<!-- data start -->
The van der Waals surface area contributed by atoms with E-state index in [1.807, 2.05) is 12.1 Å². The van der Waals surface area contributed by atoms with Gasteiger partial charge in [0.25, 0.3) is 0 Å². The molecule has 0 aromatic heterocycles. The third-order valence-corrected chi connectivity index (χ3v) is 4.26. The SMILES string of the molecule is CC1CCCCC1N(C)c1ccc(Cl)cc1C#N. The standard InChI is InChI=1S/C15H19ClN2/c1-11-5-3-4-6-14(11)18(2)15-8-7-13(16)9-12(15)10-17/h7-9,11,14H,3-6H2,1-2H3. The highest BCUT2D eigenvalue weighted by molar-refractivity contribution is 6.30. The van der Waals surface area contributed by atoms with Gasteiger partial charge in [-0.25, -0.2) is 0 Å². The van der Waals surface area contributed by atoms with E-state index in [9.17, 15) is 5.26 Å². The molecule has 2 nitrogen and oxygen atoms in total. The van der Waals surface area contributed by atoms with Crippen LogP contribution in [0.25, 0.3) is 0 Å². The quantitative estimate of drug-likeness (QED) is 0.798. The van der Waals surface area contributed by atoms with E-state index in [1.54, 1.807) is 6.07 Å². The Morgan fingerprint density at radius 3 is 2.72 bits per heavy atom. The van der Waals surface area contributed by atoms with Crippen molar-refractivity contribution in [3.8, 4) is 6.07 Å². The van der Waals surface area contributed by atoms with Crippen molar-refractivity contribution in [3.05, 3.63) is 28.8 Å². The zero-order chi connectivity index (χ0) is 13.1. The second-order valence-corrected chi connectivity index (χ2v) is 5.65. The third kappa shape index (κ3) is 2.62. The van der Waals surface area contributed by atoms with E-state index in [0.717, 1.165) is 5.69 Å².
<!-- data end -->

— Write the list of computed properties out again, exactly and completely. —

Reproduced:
The van der Waals surface area contributed by atoms with E-state index in [1.807, 2.05) is 12.1 Å². The van der Waals surface area contributed by atoms with Gasteiger partial charge in [0.25, 0.3) is 0 Å². The molecule has 0 aromatic heterocycles. The third-order valence-corrected chi connectivity index (χ3v) is 4.26. The SMILES string of the molecule is CC1CCCCC1N(C)c1ccc(Cl)cc1C#N. The standard InChI is InChI=1S/C15H19ClN2/c1-11-5-3-4-6-14(11)18(2)15-8-7-13(16)9-12(15)10-17/h7-9,11,14H,3-6H2,1-2H3. The highest BCUT2D eigenvalue weighted by molar-refractivity contribution is 6.30. The van der Waals surface area contributed by atoms with Gasteiger partial charge in [-0.25, -0.2) is 0 Å². The van der Waals surface area contributed by atoms with E-state index in [9.17, 15) is 5.26 Å². The molecule has 2 nitrogen and oxygen atoms in total. The van der Waals surface area contributed by atoms with Crippen LogP contribution in [0.25, 0.3) is 0 Å². The quantitative estimate of drug-likeness (QED) is 0.798. The van der Waals surface area contributed by atoms with E-state index in [1.54, 1.807) is 6.07 Å². The Morgan fingerprint density at radius 3 is 2.72 bits per heavy atom. The van der Waals surface area contributed by atoms with Crippen molar-refractivity contribution in [3.8, 4) is 6.07 Å². The van der Waals surface area contributed by atoms with Crippen molar-refractivity contribution in [3.05, 3.63) is 28.8 Å². The zero-order chi connectivity index (χ0) is 13.1. The second-order valence-corrected chi connectivity index (χ2v) is 5.65. The third kappa shape index (κ3) is 2.62. The van der Waals surface area contributed by atoms with E-state index in [0.717, 1.165) is 5.69 Å².